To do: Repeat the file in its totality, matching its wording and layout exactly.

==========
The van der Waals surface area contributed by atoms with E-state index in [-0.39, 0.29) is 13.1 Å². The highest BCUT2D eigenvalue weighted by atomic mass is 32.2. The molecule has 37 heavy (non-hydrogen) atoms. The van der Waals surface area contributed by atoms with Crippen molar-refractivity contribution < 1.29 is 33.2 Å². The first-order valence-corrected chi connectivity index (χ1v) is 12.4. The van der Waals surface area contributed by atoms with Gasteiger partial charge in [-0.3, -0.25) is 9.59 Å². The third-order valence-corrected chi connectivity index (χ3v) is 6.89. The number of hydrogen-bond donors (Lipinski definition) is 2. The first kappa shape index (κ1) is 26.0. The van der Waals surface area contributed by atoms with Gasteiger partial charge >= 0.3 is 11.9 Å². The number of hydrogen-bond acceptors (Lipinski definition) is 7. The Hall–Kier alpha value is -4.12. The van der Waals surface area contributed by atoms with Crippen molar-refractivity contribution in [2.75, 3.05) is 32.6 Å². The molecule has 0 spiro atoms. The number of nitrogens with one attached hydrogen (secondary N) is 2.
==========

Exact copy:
The van der Waals surface area contributed by atoms with E-state index in [-0.39, 0.29) is 13.1 Å². The highest BCUT2D eigenvalue weighted by atomic mass is 32.2. The molecule has 37 heavy (non-hydrogen) atoms. The van der Waals surface area contributed by atoms with Crippen molar-refractivity contribution < 1.29 is 33.2 Å². The first-order valence-corrected chi connectivity index (χ1v) is 12.4. The van der Waals surface area contributed by atoms with Gasteiger partial charge in [-0.3, -0.25) is 9.59 Å². The third-order valence-corrected chi connectivity index (χ3v) is 6.89. The number of hydrogen-bond donors (Lipinski definition) is 2. The first kappa shape index (κ1) is 26.0. The van der Waals surface area contributed by atoms with Gasteiger partial charge >= 0.3 is 11.9 Å². The number of hydrogen-bond acceptors (Lipinski definition) is 7. The Hall–Kier alpha value is -4.12. The van der Waals surface area contributed by atoms with Crippen molar-refractivity contribution in [2.75, 3.05) is 32.6 Å². The molecule has 0 spiro atoms. The number of nitrogens with one attached hydrogen (secondary N) is 2.